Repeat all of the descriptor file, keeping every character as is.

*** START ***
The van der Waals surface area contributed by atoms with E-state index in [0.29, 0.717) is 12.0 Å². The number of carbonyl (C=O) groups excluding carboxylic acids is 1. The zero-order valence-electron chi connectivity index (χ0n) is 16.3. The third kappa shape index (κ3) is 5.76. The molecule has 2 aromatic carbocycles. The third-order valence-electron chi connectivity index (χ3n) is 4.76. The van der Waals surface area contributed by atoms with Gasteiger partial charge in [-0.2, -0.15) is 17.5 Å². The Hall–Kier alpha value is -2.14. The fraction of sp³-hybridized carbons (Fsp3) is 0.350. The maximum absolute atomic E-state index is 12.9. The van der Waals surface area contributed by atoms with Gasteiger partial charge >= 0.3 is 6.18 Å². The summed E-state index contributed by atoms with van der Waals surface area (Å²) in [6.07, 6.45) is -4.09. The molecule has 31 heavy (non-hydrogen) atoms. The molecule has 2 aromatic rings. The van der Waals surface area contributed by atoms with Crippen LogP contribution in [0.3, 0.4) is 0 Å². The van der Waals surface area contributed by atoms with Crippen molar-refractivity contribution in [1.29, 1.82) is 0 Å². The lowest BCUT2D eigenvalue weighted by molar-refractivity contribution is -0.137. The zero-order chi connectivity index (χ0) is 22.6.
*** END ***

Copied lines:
The van der Waals surface area contributed by atoms with E-state index in [0.29, 0.717) is 12.0 Å². The number of carbonyl (C=O) groups excluding carboxylic acids is 1. The zero-order valence-electron chi connectivity index (χ0n) is 16.3. The third kappa shape index (κ3) is 5.76. The molecule has 2 aromatic carbocycles. The third-order valence-electron chi connectivity index (χ3n) is 4.76. The van der Waals surface area contributed by atoms with Gasteiger partial charge in [-0.2, -0.15) is 17.5 Å². The Hall–Kier alpha value is -2.14. The fraction of sp³-hybridized carbons (Fsp3) is 0.350. The maximum absolute atomic E-state index is 12.9. The van der Waals surface area contributed by atoms with Gasteiger partial charge >= 0.3 is 6.18 Å². The summed E-state index contributed by atoms with van der Waals surface area (Å²) in [6.07, 6.45) is -4.09. The molecule has 31 heavy (non-hydrogen) atoms. The molecule has 2 aromatic rings. The van der Waals surface area contributed by atoms with Crippen LogP contribution in [0.3, 0.4) is 0 Å². The van der Waals surface area contributed by atoms with Crippen molar-refractivity contribution in [1.29, 1.82) is 0 Å². The lowest BCUT2D eigenvalue weighted by molar-refractivity contribution is -0.137. The zero-order chi connectivity index (χ0) is 22.6.